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Way to Go

Taoism (which we are nowadays supposed to write as “Daoism,” though neither spelling is more correct than the other) is the country cousin of major world religions: generally thought to be long on gaudy superstition and short on intellectual content.

There is more to be said about that: I’ve reported a sympathetic encounter with Taoism here, and Joseph Needham considered Taoism to be the “source of intuitive scientific philosophy” in China. The country-cousin gaudy-superstition side is certainly on display in this Wall Street Journal piece, though:

In December 2008 … Wong Tai Sin introduced its groundbreaking digital initiative: e-praying. Worshipers too busy to visit the temple can send a free e-mail prayer to the temple’s monks via the Sik Sik Yuen website. Monks receive the prayers, filter out hoaxes and print the rest on prayer paper before burning them in the traditional Taoist ritual. Wong Tai Sin says it receives about 30,000 electronic prayers annually, roughly half from Hong Kong and half from abroad.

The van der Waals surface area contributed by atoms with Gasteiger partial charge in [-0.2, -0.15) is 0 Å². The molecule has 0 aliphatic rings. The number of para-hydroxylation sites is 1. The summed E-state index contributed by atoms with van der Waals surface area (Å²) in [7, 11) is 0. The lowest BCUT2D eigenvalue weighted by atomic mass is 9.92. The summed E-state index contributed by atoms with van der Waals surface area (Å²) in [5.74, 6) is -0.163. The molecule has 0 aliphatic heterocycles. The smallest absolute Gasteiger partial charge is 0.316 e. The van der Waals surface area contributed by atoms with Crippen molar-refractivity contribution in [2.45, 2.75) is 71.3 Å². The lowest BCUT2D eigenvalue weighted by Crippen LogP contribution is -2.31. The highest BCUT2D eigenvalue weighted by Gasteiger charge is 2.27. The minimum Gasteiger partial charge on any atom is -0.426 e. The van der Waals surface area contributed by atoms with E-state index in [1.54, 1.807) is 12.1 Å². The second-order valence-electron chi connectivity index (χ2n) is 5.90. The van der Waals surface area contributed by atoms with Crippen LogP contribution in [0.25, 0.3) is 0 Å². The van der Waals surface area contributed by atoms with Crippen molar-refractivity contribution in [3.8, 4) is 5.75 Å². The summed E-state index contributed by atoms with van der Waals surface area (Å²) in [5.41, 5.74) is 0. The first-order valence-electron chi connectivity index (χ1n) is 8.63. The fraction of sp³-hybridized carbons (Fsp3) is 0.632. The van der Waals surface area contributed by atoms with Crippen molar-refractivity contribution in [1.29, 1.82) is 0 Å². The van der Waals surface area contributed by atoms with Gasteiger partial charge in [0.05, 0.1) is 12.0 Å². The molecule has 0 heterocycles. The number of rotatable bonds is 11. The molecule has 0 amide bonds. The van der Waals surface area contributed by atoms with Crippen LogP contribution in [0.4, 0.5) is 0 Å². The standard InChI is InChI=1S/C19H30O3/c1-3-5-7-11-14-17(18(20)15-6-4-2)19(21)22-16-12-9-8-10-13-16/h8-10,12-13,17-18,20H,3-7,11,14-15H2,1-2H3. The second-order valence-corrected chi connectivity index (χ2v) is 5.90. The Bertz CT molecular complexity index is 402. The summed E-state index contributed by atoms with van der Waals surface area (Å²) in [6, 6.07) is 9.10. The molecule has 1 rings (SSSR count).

That iPhone Confession app the Vatican is in a tither about must look positively quaint to the folks at Wong Tai Sin.

[Note please that the subject here is religious Taoism, a different thing from philosophical Taoism, though the two phenomena have considerably interacted. They are denoted by two different words in Chinese: Dao-jiao for the religion, Dao-jia for the school of philosophy. Religious Taoism is a real polytheistic religion, with scriptures, priests, and temples. It even has a Pope, though there are persistent schismatic tendencies. Nor is it the case that religious Taoism was founded by Lao Tsŭ; it is an autochthonous folk religion, like Hinduism, with no one founder, although, again like Hinduism, it took in much metaphysics from the philosophers.]


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